Under A Wild Sky
In the century and a half since John James Audubon’s death, his name has become synonymous with wildlife conservation and natural history. But few people know what a complicated figure he was––or the dramatic story behind The Birds of America—as told in this “superb introduction to the artist and the man” (New York Times).
Before Audubon, ornithological illustrations depicted scaled-down birds perched in static poses. Wheeling beneath storm-racked skies or ripping flesh from freshly killed prey, Audubon’s life-size birds looked as if they might fly screeching off the page. The wildness in the images matched their maker––a self-taught painter and self-anointed aristocrat, who, with his buckskins and long hair, was both a hardened frontiersman and a cultured man of science.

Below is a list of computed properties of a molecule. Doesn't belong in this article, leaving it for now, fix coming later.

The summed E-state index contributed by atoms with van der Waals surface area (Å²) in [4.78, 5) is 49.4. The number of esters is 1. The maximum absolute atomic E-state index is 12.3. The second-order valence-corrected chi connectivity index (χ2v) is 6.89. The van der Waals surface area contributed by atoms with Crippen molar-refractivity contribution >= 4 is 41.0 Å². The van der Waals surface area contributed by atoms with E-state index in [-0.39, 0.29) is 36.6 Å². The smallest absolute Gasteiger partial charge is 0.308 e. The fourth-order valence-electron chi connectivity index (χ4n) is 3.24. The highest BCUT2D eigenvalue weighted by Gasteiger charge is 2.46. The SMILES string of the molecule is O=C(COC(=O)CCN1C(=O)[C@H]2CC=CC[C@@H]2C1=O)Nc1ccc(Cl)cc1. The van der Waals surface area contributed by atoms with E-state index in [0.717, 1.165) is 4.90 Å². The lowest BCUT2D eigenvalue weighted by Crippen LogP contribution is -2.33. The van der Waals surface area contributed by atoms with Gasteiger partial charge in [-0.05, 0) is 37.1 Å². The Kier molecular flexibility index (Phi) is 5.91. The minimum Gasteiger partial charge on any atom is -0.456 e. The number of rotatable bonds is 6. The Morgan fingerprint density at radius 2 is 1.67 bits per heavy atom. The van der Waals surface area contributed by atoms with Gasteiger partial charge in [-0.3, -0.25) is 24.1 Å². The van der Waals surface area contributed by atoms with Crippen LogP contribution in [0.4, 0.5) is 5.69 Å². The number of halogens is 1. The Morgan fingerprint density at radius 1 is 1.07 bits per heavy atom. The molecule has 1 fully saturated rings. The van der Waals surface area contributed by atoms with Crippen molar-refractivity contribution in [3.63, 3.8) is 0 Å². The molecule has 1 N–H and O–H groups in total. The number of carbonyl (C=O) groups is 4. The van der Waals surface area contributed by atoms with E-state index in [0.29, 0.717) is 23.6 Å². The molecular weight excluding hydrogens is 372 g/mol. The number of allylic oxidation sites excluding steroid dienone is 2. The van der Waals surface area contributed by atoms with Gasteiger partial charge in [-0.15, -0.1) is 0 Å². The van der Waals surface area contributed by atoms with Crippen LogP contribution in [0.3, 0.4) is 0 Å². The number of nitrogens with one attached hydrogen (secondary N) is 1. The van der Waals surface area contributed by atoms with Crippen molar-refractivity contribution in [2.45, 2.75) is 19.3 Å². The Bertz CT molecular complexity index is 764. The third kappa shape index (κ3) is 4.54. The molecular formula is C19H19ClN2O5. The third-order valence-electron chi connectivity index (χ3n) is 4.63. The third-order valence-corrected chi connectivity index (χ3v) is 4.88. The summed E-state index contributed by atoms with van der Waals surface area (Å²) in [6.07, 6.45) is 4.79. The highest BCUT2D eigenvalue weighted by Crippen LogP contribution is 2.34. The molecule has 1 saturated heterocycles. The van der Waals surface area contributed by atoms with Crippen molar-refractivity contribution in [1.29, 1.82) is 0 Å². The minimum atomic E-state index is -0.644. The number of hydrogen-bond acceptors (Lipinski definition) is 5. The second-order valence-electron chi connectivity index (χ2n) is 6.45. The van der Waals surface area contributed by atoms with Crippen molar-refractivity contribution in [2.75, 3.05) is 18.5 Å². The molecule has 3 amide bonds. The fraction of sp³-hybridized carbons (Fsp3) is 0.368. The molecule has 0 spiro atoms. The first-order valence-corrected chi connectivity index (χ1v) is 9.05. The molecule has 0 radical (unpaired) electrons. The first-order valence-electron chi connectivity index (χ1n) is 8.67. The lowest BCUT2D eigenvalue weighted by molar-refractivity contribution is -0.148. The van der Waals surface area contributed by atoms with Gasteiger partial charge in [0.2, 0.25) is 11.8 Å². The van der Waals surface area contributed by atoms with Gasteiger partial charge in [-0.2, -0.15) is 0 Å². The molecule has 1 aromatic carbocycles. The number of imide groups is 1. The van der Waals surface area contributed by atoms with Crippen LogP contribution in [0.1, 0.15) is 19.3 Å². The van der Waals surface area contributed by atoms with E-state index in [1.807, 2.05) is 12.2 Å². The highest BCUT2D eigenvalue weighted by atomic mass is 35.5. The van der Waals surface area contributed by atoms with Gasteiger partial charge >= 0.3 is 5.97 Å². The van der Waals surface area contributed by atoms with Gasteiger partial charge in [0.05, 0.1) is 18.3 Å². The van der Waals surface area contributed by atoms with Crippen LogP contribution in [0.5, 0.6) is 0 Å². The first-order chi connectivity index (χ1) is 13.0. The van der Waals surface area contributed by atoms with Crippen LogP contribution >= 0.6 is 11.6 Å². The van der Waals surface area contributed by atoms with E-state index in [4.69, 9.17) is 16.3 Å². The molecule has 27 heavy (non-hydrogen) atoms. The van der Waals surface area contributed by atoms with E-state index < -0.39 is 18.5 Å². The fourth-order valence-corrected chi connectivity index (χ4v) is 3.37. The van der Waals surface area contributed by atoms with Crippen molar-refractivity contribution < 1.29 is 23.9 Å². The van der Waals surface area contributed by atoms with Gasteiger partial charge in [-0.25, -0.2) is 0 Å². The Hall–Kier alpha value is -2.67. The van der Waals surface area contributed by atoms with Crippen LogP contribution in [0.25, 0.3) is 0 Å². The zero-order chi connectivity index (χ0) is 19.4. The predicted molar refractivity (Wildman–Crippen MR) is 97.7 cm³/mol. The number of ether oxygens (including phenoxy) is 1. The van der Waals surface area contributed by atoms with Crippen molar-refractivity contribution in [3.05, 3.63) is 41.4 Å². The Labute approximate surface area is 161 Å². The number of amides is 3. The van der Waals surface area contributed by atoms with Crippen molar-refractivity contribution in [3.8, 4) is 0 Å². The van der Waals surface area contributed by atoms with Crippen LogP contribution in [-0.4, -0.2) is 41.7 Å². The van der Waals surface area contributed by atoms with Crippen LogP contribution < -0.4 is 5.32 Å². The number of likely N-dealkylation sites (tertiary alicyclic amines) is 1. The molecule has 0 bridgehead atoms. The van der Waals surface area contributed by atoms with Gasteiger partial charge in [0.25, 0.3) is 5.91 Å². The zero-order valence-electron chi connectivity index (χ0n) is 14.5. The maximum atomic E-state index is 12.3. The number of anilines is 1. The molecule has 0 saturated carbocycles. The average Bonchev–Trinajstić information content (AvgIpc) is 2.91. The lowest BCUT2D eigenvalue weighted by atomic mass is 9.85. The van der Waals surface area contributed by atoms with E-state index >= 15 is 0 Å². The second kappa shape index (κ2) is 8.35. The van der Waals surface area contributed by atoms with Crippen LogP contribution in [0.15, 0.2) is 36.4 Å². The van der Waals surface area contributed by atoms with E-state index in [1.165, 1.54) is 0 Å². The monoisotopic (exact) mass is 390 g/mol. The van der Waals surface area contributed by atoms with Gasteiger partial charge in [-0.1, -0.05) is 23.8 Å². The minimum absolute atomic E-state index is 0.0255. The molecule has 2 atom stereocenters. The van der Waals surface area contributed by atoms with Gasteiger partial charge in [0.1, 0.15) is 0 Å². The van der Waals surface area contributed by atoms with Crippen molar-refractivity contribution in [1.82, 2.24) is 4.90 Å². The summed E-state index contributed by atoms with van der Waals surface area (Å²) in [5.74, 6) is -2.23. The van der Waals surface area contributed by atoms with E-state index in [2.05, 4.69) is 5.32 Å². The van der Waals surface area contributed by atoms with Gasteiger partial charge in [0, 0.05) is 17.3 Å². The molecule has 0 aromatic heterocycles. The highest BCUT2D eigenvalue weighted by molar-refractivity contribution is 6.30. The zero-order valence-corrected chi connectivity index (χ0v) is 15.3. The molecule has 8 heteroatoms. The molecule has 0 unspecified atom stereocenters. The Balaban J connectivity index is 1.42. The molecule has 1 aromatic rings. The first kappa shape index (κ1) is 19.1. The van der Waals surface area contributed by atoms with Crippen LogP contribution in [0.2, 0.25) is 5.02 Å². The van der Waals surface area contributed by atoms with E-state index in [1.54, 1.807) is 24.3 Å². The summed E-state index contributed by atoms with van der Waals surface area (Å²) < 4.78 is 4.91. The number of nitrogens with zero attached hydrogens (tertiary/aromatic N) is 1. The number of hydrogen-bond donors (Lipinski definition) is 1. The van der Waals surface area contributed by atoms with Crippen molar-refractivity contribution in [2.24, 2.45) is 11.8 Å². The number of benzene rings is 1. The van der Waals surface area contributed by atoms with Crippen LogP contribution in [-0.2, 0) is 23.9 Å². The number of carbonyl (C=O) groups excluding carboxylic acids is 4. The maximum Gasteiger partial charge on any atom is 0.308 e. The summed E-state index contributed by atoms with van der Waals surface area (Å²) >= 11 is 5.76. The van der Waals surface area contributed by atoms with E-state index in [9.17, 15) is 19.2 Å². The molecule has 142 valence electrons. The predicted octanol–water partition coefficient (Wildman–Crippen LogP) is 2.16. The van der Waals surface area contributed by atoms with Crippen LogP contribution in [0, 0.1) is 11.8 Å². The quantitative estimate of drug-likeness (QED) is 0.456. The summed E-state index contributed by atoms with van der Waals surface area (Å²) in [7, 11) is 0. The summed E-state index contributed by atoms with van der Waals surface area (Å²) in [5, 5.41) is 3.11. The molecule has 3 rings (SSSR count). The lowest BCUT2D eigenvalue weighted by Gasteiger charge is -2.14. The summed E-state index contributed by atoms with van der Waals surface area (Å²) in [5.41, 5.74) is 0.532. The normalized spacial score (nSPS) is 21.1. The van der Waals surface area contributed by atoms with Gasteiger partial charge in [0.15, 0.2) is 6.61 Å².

Tormented by ambiguities surrounding his birth, Audubon reinvented himself ceaselessly. But when he came east at thirty-eight––broke and desperate to find a publisher––he ran into a scientific establishment still wedded to convention and suspicious of the newcomer. It took Audubon fifteen years to prevail in both his project and his vision. How he triumphed and what drove him are the subjects of William Souder’s gripping narrative, a finalist for the Pulitzer Prize.